Projecting the 53-man roster for the Chicago Bears, Part IIIContinue reading.
A meaningless game? For Bears on the roster bubble, this is as big as it gets
The fourth preseason game is the opportunity of a lifetime for several players on the fringe of the Bears roster — a chance to put more snaps on tape than some of them have had in the entire preseason.
But for the Bears, it’s largely a perfunctory affair that more than likely will have little impact on the 2014 team. Last season, none of the 22 starters against the Browns in the preseason finale started a game in the regular season. Only nine of them even made the roster. Only four made it through the entire regular season. And only three — special-teamer Blake Costanzo (16 games), safety Anthony Walters (13 games) and wide receiver Joe Anderson (six) — played more than two games.
Three years ago, the bubble player from the preseason finale that arguably had the biggest impact on the Bears in the regular season played for the Browns in this game — fullback Tyler Clutts was cut by the Browns, was immediately picked up by the Bears and played a key role as a blocking back for Matt Forte in 2011. Last year, the Bears signed defensive end David Bass — who had played against the Bears with the Oakland Raiders in the third preseason game — after Bass was cut by the Raiders following the final preseason game.
So you never know.
“I don’t think there’s ever such a thing as a meaningless game,” Bears coach Marc Trestman said. “There’s guys that we’re going to evaluate off of this game that really have a chance to make our team. And it’s more than one in my opinion.
“There’s a good number that are going to be evaluated taht have an opportunity to impact our 53. So if it’s one of them, every guy has got to go out and play hard. It really is an opportunity to put their abilities and their potential on tape not only for us, but for the league. That’s how I see it.”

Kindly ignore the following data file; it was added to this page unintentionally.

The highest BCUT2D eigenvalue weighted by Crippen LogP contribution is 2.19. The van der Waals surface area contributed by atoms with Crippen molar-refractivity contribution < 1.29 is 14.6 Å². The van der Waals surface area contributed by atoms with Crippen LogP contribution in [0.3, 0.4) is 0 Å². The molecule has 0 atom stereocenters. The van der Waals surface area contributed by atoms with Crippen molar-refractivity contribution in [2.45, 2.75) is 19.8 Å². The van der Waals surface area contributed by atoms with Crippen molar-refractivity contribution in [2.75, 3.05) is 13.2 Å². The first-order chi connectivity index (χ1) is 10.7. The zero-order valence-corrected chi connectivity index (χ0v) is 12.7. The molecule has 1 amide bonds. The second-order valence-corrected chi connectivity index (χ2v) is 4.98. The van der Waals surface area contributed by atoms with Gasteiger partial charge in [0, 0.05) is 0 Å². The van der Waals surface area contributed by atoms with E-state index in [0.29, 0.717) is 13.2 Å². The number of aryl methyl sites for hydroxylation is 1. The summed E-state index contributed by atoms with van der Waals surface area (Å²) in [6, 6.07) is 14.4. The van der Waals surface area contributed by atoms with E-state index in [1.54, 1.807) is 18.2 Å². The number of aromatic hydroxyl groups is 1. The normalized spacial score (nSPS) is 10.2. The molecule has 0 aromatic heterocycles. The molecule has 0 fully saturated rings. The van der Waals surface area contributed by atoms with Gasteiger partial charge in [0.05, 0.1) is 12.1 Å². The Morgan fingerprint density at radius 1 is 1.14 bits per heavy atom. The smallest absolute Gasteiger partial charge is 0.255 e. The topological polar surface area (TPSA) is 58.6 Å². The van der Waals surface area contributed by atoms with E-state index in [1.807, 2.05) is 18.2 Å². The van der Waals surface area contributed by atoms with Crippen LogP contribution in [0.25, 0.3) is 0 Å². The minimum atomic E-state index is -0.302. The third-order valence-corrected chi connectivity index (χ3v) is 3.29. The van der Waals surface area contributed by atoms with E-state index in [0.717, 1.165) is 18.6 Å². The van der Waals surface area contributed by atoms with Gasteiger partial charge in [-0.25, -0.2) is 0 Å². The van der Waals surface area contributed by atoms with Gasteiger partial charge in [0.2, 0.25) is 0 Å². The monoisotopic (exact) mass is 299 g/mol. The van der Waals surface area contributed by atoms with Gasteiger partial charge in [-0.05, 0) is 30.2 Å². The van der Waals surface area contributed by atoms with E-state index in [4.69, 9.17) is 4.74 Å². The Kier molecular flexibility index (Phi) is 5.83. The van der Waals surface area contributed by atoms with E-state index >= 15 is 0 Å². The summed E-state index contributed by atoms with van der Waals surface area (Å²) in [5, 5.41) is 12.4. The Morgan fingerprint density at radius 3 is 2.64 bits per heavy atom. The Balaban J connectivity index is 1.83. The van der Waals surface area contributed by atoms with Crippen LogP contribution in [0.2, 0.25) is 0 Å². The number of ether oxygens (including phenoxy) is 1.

The Bears roster is at 75 heading into tonight’s game and must be cut to 53 by Saturday. And some of those cut will end up on the practice squad, which has been increased from eight players to 10 this season. It’s not unlikely that half of the practice squad players will be players who were cut by other teams.
Regardless of what happens against the Browns, the Bears will have at least one difficult roster quandary — what to do with injured wide receiver Marquess Wilson, who is out indefinitely after undergoing surgery to repair a broken clavicle. It is more than likely that Wilson will be put on the physically unable to play (PUP) list that allows him to return to practice after the team has played six games. That allows the Bears to keep another wide receiver on the roster and don’t be surprised if that comes from outside the current roster.
Theoretically, if rookie quarterback David Fales lights it up against the Browns, the Bears might not be able to get him to their practice squad without another team claiming him. But with Jimmy Clausen as much of a developmental quarterback as a backup at this point, the risk of losing Fales is one the Bears can take. As Phil Emery himself said prior to the draft, you don’t find many starting quarterbacks in the sixth round of the draft.
It might be more prudent to have Clausen play the entire game against the Browns than Fales. Clausen hasn’t played in a regular-season game in the NFL since his rookie year of 2010 with the Carolina Panthers. But offensive coordinator Aaron Kromer said the Bears are confident that Clausen is NFL ready in case he’s needed sooner rather than later. The Bears definitely like what they have in Clausen. Choosing him as the backup over Jordan Palmer a week before the final preseason game is just one indication of that.
“Jimmy’s confident,” Kromer said. “Coming off a rokie year having to start on an offense that’s not that talented and going through what he had to do in Carolina, it could crush the confidence of a player. He hasn’t allowed that to happen. That doesn’t show. He’s still confidence. He’s smart. He works at it. And he’ll be ready.”